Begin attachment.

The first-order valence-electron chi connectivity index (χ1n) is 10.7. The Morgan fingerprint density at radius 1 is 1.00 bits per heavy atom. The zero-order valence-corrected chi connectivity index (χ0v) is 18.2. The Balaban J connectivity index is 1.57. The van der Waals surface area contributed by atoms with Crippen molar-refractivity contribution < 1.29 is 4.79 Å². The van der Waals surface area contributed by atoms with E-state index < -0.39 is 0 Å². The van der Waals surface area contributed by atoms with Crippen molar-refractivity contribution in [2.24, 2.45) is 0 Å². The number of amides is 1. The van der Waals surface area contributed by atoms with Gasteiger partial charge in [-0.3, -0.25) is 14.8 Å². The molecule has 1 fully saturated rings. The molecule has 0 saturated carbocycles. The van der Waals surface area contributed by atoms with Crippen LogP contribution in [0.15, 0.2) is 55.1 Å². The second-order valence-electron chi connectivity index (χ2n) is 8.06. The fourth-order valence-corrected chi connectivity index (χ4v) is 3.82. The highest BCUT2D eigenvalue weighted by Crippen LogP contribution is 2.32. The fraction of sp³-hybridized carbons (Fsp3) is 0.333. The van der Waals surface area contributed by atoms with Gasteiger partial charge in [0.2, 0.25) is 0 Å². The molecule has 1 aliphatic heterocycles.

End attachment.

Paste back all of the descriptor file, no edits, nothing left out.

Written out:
The first-order valence-electron chi connectivity index (χ1n) is 10.7. The Morgan fingerprint density at radius 1 is 1.00 bits per heavy atom. The zero-order valence-corrected chi connectivity index (χ0v) is 18.2. The Balaban J connectivity index is 1.57. The van der Waals surface area contributed by atoms with Crippen molar-refractivity contribution < 1.29 is 4.79 Å². The van der Waals surface area contributed by atoms with E-state index < -0.39 is 0 Å². The van der Waals surface area contributed by atoms with Crippen molar-refractivity contribution in [2.24, 2.45) is 0 Å². The number of amides is 1. The van der Waals surface area contributed by atoms with Gasteiger partial charge in [-0.3, -0.25) is 14.8 Å². The molecule has 1 fully saturated rings. The molecule has 0 saturated carbocycles. The van der Waals surface area contributed by atoms with Crippen LogP contribution in [0.15, 0.2) is 55.1 Å². The second-order valence-electron chi connectivity index (χ2n) is 8.06. The fourth-order valence-corrected chi connectivity index (χ4v) is 3.82. The highest BCUT2D eigenvalue weighted by Crippen LogP contribution is 2.32. The fraction of sp³-hybridized carbons (Fsp3) is 0.333. The van der Waals surface area contributed by atoms with Gasteiger partial charge in [0.2, 0.25) is 0 Å². The molecule has 1 aliphatic heterocycles.